NATO Summit: 3 Protesters Arrested, Charged with Conspiracy to Commit Terrorism

PHOTO: (L-R) Brian Church, 20, of Ft. Lauderdale Fla., 24-year-old Vincent Betterly of Oakland Park, Fla., and 24-year-old Jared Chase of Keene, N.H. have all been charged with conspiracy to commit terrorism, providing support for terrorism and possession
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Three men accused of building Molotov cocktails were also planning attacks at President Obama's Chicago campaign headquarters and at the home of Chicago Mayor Rahm Emanuel during the NATO Summit, prosecutors said.

Brian Church, 20, of Ft. Lauderdale Fla., 24-year-old Vincent Betterly of Oakland Park, Fla., and 24-year-old Jared Chase of Keene, N.H. have all been arrested and charged with conspiracy to commit terrorism, providing support for terrorism and possession of an explosive or incendiary device.

"These men were here to hurt people," Cook County State's Attorney Anita Alvarez said in a news conference.

The defendants are self-proclaimed members of the "Black Bloc" group.

In addition to materials to make molotov cocktails, police say the defendants had various weapons, including a mortar gun, swords, a hunting bow, throwing stars, knives, brass knucles.

"This plot does not represent protest behavior, this is criminal behavior," said Chicago Police Superintendent Garry Mccarthy.

The men argue the materials police collected in an overnight raid Wednesday were used to brew beer.

Initially, nine men were taken into custody, six others have since been released.

Church, Betterly, and Chase, who are reportedly associated with the Occupy movement, say police are targeting them.

The National Lawyers Guild is representing the protesters.

Attorneys say a week ago the same three men were riding together in a car, when police pulled them over, questioned them, and then allowed them to continue with their day.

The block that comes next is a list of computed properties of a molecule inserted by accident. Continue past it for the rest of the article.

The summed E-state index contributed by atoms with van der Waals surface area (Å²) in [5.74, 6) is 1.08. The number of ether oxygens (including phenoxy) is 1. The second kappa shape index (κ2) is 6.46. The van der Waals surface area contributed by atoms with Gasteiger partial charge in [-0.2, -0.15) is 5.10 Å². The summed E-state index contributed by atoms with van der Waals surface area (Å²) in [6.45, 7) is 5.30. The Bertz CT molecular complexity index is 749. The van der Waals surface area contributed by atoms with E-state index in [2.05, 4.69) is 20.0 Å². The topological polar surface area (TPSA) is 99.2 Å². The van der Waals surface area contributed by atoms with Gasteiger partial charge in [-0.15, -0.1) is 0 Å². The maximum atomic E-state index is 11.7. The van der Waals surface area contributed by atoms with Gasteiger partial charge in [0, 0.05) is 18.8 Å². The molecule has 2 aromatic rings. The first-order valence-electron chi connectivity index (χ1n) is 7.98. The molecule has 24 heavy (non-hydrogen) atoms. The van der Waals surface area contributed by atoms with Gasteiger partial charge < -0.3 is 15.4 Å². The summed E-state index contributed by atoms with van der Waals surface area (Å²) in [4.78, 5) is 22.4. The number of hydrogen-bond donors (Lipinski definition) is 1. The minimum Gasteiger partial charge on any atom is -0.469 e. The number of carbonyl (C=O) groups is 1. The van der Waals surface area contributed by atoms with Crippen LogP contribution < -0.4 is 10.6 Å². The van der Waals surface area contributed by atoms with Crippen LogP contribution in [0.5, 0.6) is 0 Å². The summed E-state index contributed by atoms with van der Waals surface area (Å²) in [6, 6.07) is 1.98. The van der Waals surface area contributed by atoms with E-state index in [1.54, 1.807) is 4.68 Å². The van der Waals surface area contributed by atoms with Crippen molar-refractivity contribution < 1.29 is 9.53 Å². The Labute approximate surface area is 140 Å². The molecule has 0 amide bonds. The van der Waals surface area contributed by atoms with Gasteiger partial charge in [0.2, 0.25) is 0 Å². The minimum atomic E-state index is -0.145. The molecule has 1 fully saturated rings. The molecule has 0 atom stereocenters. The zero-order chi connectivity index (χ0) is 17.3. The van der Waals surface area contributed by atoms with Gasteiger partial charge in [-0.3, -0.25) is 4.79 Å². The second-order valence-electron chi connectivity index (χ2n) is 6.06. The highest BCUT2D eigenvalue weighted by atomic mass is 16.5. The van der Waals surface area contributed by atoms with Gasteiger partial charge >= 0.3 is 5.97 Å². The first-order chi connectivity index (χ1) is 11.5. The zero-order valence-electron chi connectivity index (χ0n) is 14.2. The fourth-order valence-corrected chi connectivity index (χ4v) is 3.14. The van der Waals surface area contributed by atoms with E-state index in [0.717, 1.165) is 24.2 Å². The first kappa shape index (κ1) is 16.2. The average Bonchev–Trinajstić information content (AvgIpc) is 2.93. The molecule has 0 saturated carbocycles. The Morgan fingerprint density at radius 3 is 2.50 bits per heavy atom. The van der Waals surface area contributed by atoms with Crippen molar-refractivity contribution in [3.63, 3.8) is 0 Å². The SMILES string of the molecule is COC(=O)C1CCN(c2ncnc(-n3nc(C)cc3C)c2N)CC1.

The men say they captured audio of the incident and posted it here on Youtube.

Many supporting the three charged men have taken to Twitter using the hashtag #NATO3.

All Eyes on Chicago

The arrests have contributed to an already tense environment as Chicago awaits the start of the NATO Summit. Thousands of protestors from across the country are already here for the international meeting which begins Sunday and ends Monday.

The Occupy movement, anarchists, anti-war supporters, environmentalists, and countless other groups are all competing to have their voices heard during the gathering of the world's most powerful leaders.

Months of planning and security preps will all be put to the test.

The stakes are high. This is President's Obama's hometown, and Mayor Rahm Emanuel just marked his first year in office.

Some 50 heads of state are expected to descend on the Windy City for the Summit.

With street closures, rerouting of public transportation, and the complete shut-down of a busy stretch of Lake Shore Drive, the conference will make getting around the nation's third largest city a nightmare.

Many of the 300,000 people who work in the downtown "loop" area have been told to work from home Friday and Monday. Those who do venture to the office have been told to ditch the business suits and dress casually, to avoid becoming targets of anti-corporate demonstrations.

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